Post-earthquake flood woes return in Christchurch


I do not remember though the Heathcote River or the Avon River overflowing as frequently as they seem to now. Significant overflow events have occurred in virtually every year since the earthquakes. Some of the were on relatively insignificant rainfall events such as one in early 2012 which occurred on the back of 90 minutes heavy rain. More serious (considerably more serious to be honest)events occurred in August 2012, June 2013 during a significant winter storm, significant storms in March and April 2014, and finally two storms just week apart in July 2017 (the last one being the one on Friday-Saturday just gone).

I visited both rivers on Saturday to see for myself the extent of the flooding. Both had road closures in place, or would shortly after I passed. The photos in this article are ones I took on a brief drive on Saturday morning to see how bad the flooding was. I deliberately avoided the lower part of both rivers and the estuary because significant road closures were in force at this point and I thought it would just hold up essential traffic.

Avon River (Wairarapa Terrace), R. Glennie

To be fair, it is worse in the lower reaches of both rivers near the estuary, where some parts have dropped by up to 50 centimetres. This means even a big king tide can now cause flooding, without any rain falling. So it was unfortunate then that 2.7m tide, which is the top of the tidal range around Christchurch, was due in Lyttelton at 1515 hours on

Avon River looking upstream, R. Glennie

Saturday.

But we have known about the flood hazard since the quakes. It existed before the 2010-11 earthquake sequence began, but was then largely understood to originate from the Waimakariri River, on whose flood plain the city is located. We have invested millions in reducing the flood risk around Flockton (Floodton)Basin, a low lying area east of the Palms Shopping Centre, where land subsided around the upper reaches of the tidal zone and does not drain easily as a result.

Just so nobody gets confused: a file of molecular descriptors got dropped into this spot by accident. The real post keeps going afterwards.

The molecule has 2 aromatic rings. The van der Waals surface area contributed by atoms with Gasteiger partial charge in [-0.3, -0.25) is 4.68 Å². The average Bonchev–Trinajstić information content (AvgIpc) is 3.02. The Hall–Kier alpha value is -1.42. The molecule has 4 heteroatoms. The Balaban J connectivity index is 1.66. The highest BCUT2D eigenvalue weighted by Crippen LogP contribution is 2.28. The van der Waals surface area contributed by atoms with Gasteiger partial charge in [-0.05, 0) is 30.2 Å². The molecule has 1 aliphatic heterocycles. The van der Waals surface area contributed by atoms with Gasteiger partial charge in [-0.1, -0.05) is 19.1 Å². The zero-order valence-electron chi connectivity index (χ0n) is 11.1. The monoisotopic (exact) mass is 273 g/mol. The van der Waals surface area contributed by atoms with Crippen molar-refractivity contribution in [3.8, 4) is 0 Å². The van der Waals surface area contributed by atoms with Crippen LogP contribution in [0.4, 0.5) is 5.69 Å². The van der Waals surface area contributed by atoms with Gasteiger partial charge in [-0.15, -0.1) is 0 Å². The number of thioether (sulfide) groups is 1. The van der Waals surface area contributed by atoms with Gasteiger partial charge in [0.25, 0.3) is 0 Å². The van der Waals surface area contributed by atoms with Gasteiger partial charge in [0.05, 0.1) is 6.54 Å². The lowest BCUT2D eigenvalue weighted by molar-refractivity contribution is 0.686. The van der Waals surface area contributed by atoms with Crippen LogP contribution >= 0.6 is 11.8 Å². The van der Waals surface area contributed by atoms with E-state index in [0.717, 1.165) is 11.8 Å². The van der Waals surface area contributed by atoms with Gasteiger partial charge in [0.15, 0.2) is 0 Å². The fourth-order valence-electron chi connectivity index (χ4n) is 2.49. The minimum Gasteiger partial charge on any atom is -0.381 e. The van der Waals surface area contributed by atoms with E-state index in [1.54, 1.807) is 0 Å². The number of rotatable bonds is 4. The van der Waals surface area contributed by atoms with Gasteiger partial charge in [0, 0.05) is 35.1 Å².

Heathcote River at Tennyson Street, R. Glennie

But it is not just the flooding that is the problem. Following the flooding is sometimes even more stressful as the insurance claims are sorted out, the houses cleaned out and the sanitation made safe again. Often carpet has to be ripped up and electronics replaced.

Heathcote River at Colombo Street, R. Glennie

Perhaps it is time to face an uncomfortable truth. The flood risk has significantly increased in these low lying areas. It is not going to decrease unless dwellings are either raised or moved. Yes it will cause a lot of stress for locals, but one only has to look at the number of times significant flood events have occurred since the earthquakes tells that perhaps these streets should not be occupied, or they can be occupied, but the insurance must be significantly more rigorous.  But one thing is for certain: the flood hazard has changed and we need to adjust accordingly.

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